Metoprolol Dosage

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Usual Adult Dose for:

Usual Pediatric Dose for:

Additional dosage information:

Usual Adult Dose for Angina Pectoris Prophylaxis

Initial dose: 100 mg orally in 1 or 2 divided doses.
Maintenance dose: 100 to 450 mg/day.
Extended release may be used at the same total daily dose given once a day.

Usual Adult Dose for Hypertension

Initial dose: 100 mg orally in 1 or 2 divided doses.
Maintenance dose: 100 to 450 mg/day.
Extended release may be used at the same total daily dose given once a day.

Usual Adult Dose for Supraventricular Tachycardia

Initial dose: 100 mg orally in 1 or 2 divided doses.
Maintenance dose: 100 to 450 mg/day.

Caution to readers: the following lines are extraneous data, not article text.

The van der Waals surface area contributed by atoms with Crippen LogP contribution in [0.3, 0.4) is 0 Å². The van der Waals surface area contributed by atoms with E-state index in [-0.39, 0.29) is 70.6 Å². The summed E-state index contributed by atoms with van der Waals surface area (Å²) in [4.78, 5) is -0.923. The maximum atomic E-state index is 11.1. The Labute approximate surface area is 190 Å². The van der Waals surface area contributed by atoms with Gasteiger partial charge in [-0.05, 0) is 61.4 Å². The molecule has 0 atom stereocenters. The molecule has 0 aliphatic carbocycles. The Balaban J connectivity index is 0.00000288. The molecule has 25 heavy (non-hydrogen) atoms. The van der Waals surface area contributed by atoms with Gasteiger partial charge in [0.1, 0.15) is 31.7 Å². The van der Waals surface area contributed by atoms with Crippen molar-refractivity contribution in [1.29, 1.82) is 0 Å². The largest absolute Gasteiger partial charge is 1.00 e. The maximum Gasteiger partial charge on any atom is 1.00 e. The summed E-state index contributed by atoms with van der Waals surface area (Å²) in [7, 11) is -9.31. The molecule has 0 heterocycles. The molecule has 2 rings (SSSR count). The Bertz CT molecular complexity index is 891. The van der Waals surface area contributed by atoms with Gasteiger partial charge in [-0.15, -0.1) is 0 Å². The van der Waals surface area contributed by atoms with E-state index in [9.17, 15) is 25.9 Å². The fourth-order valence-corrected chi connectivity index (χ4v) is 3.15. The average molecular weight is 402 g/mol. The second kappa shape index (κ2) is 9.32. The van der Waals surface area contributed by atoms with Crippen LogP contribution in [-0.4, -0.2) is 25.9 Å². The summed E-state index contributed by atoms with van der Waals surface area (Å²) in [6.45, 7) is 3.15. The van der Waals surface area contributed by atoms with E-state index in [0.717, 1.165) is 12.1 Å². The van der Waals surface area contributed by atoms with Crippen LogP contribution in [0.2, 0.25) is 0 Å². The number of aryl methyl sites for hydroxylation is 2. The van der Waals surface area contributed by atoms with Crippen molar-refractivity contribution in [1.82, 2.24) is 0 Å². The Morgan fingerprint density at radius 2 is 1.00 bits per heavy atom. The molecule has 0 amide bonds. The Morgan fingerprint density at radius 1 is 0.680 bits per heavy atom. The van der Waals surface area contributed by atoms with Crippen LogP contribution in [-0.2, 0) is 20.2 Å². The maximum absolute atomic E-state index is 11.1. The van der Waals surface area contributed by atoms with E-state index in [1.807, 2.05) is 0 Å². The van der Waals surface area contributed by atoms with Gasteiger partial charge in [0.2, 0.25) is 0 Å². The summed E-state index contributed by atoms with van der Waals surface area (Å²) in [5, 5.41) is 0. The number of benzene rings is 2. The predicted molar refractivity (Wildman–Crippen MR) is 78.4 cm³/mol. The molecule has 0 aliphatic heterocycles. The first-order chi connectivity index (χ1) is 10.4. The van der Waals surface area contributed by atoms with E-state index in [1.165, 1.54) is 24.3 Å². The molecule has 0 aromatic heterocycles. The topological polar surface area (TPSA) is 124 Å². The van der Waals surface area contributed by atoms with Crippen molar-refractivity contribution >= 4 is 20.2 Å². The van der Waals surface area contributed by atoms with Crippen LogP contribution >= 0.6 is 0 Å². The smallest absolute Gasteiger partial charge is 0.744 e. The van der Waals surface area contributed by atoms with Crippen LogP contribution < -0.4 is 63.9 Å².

Extended release may be used at the same total daily dose given once a day.

Usual Adult Dose for Angina Pectoris

Initial dose: 100 mg orally in 1 or 2 divided doses.
Maintenance dose: 100 to 400 mg/day.
Extended release may be used at the same total daily dose given once a day.

Usual Adult Dose for Myocardial Infarction

Early treatment:
IV: 3 bolus injections of 5 mg of metoprolol given at 2 minute intervals.
Oral: In patients who tolerate the full IV dose (15 mg), metoprolol tablets, 50 mg every 6 hours, should be initiated 15 minutes after the last IV dose and continued for 48 hours. Maintenance dose: 100 mg orally twice a day.
Patients who appear not to tolerate the full IV dose should be started on metoprolol tablets at 25 mg or 50 mg every 6 hours 15 minutes after the last intravenous dose or as soon as their clinical condition allows.

Late treatment:
Oral: 100 mg orally twice a day.
Patients with contraindications to treatment during the early phase of suspected or definite myocardial infarction, patients who appear not to tolerate the full early treatment, and patients in whom the physician wishes to delay therapy for any other reason should be started on metoprolol tablets as soon as their clinical condition allows.

Usual Adult Dose for Congestive Heart Failure